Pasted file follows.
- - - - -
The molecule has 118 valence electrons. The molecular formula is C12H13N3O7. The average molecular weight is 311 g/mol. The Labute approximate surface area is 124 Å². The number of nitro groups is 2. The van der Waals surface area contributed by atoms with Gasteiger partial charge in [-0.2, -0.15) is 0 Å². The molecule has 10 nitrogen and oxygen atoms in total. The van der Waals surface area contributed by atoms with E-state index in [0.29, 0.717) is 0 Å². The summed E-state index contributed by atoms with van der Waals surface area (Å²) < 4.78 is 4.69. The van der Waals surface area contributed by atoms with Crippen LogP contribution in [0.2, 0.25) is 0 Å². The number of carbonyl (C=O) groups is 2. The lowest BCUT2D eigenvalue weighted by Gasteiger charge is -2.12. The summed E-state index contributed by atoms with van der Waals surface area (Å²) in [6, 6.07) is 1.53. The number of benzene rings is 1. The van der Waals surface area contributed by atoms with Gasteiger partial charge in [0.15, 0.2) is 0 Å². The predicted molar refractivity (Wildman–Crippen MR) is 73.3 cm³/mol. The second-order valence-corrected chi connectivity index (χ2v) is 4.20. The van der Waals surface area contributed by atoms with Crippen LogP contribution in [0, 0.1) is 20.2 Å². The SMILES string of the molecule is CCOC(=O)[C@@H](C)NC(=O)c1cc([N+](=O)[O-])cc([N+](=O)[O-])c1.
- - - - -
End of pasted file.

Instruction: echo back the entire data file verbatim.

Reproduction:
The molecule has 118 valence electrons. The molecular formula is C12H13N3O7. The average molecular weight is 311 g/mol. The Labute approximate surface area is 124 Å². The number of nitro groups is 2. The van der Waals surface area contributed by atoms with Gasteiger partial charge in [-0.2, -0.15) is 0 Å². The molecule has 10 nitrogen and oxygen atoms in total. The van der Waals surface area contributed by atoms with E-state index in [0.29, 0.717) is 0 Å². The summed E-state index contributed by atoms with van der Waals surface area (Å²) < 4.78 is 4.69. The van der Waals surface area contributed by atoms with Crippen LogP contribution in [0.2, 0.25) is 0 Å². The number of carbonyl (C=O) groups is 2. The lowest BCUT2D eigenvalue weighted by Gasteiger charge is -2.12. The summed E-state index contributed by atoms with van der Waals surface area (Å²) in [6, 6.07) is 1.53. The number of benzene rings is 1. The van der Waals surface area contributed by atoms with Gasteiger partial charge in [0.15, 0.2) is 0 Å². The predicted molar refractivity (Wildman–Crippen MR) is 73.3 cm³/mol. The second-order valence-corrected chi connectivity index (χ2v) is 4.20. The van der Waals surface area contributed by atoms with Crippen LogP contribution in [0, 0.1) is 20.2 Å². The SMILES string of the molecule is CCOC(=O)[C@@H](C)NC(=O)c1cc([N+](=O)[O-])cc([N+](=O)[O-])c1.